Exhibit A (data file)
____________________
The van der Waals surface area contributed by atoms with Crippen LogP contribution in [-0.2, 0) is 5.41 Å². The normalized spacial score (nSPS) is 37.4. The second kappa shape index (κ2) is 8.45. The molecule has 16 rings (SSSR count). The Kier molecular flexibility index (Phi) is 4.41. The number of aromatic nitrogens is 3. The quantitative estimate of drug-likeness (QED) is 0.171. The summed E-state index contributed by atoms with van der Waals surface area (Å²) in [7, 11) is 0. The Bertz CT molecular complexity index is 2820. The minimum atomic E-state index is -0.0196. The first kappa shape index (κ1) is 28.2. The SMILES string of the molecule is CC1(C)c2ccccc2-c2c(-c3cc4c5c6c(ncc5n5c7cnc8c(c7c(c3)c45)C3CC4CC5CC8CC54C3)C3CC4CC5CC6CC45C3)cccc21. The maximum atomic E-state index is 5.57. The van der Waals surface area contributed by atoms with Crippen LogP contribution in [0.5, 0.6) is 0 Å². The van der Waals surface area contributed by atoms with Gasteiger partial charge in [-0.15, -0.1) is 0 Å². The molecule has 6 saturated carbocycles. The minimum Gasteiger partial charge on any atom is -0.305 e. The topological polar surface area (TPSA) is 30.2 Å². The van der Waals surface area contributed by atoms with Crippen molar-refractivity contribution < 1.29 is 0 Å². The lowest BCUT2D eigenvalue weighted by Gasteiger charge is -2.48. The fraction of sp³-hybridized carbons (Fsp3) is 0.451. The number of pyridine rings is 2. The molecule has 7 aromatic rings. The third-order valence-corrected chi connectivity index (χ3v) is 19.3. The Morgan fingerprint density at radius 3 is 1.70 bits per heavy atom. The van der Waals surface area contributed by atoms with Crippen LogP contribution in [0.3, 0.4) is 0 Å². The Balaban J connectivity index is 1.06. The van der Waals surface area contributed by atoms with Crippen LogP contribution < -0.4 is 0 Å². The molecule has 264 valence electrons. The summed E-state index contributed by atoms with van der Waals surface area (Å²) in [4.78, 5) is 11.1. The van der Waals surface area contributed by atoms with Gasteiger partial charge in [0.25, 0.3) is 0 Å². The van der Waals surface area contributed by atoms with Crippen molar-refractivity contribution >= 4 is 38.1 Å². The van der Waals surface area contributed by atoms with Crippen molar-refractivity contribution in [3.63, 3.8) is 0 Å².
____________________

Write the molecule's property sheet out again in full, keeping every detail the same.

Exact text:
The van der Waals surface area contributed by atoms with Crippen LogP contribution in [-0.2, 0) is 5.41 Å². The normalized spacial score (nSPS) is 37.4. The second kappa shape index (κ2) is 8.45. The molecule has 16 rings (SSSR count). The Kier molecular flexibility index (Phi) is 4.41. The number of aromatic nitrogens is 3. The quantitative estimate of drug-likeness (QED) is 0.171. The summed E-state index contributed by atoms with van der Waals surface area (Å²) in [7, 11) is 0. The Bertz CT molecular complexity index is 2820. The minimum atomic E-state index is -0.0196. The first kappa shape index (κ1) is 28.2. The SMILES string of the molecule is CC1(C)c2ccccc2-c2c(-c3cc4c5c6c(ncc5n5c7cnc8c(c7c(c3)c45)C3CC4CC5CC8CC54C3)C3CC4CC5CC6CC45C3)cccc21. The maximum atomic E-state index is 5.57. The van der Waals surface area contributed by atoms with Crippen LogP contribution in [0.5, 0.6) is 0 Å². The van der Waals surface area contributed by atoms with Gasteiger partial charge in [-0.15, -0.1) is 0 Å². The molecule has 6 saturated carbocycles. The minimum Gasteiger partial charge on any atom is -0.305 e. The topological polar surface area (TPSA) is 30.2 Å². The van der Waals surface area contributed by atoms with Crippen molar-refractivity contribution < 1.29 is 0 Å². The lowest BCUT2D eigenvalue weighted by Gasteiger charge is -2.48. The fraction of sp³-hybridized carbons (Fsp3) is 0.451. The number of pyridine rings is 2. The molecule has 7 aromatic rings. The third-order valence-corrected chi connectivity index (χ3v) is 19.3. The Morgan fingerprint density at radius 3 is 1.70 bits per heavy atom. The van der Waals surface area contributed by atoms with Crippen LogP contribution in [0.3, 0.4) is 0 Å². The Balaban J connectivity index is 1.06. The van der Waals surface area contributed by atoms with Crippen LogP contribution < -0.4 is 0 Å². The molecule has 264 valence electrons. The summed E-state index contributed by atoms with van der Waals surface area (Å²) in [4.78, 5) is 11.1. The van der Waals surface area contributed by atoms with Gasteiger partial charge in [0.25, 0.3) is 0 Å². The van der Waals surface area contributed by atoms with Crippen molar-refractivity contribution >= 4 is 38.1 Å². The van der Waals surface area contributed by atoms with Crippen molar-refractivity contribution in [3.63, 3.8) is 0 Å².